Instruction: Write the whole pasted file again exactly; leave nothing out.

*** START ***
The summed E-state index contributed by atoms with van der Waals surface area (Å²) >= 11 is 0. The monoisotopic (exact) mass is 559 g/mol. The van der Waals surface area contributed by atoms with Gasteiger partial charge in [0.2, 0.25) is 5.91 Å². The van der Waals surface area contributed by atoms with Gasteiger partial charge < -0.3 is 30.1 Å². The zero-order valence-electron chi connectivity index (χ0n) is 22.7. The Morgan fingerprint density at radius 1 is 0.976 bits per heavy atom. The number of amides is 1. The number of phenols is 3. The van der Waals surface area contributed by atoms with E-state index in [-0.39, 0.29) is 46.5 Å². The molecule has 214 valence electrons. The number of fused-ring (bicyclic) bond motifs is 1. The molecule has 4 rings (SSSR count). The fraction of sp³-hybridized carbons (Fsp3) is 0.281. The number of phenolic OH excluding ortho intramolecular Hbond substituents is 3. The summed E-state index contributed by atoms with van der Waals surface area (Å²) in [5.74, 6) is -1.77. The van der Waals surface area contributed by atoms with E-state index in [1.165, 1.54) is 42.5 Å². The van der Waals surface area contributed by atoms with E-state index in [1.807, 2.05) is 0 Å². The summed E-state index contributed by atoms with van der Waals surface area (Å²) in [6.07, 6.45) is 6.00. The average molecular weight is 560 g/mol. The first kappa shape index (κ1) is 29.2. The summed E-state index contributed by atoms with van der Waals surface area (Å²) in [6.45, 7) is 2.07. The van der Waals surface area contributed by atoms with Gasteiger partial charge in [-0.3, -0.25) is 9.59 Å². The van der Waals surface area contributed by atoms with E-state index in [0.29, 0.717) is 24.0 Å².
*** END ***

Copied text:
The summed E-state index contributed by atoms with van der Waals surface area (Å²) >= 11 is 0. The monoisotopic (exact) mass is 559 g/mol. The van der Waals surface area contributed by atoms with Gasteiger partial charge in [0.2, 0.25) is 5.91 Å². The van der Waals surface area contributed by atoms with Gasteiger partial charge < -0.3 is 30.1 Å². The zero-order valence-electron chi connectivity index (χ0n) is 22.7. The Morgan fingerprint density at radius 1 is 0.976 bits per heavy atom. The number of amides is 1. The number of phenols is 3. The van der Waals surface area contributed by atoms with E-state index in [-0.39, 0.29) is 46.5 Å². The molecule has 214 valence electrons. The number of fused-ring (bicyclic) bond motifs is 1. The molecule has 4 rings (SSSR count). The fraction of sp³-hybridized carbons (Fsp3) is 0.281. The number of phenolic OH excluding ortho intramolecular Hbond substituents is 3. The summed E-state index contributed by atoms with van der Waals surface area (Å²) in [5.74, 6) is -1.77. The van der Waals surface area contributed by atoms with E-state index in [1.165, 1.54) is 42.5 Å². The van der Waals surface area contributed by atoms with E-state index in [1.807, 2.05) is 0 Å². The summed E-state index contributed by atoms with van der Waals surface area (Å²) in [6.07, 6.45) is 6.00. The average molecular weight is 560 g/mol. The first kappa shape index (κ1) is 29.2. The summed E-state index contributed by atoms with van der Waals surface area (Å²) in [6.45, 7) is 2.07. The van der Waals surface area contributed by atoms with Gasteiger partial charge in [-0.3, -0.25) is 9.59 Å². The van der Waals surface area contributed by atoms with E-state index in [0.29, 0.717) is 24.0 Å².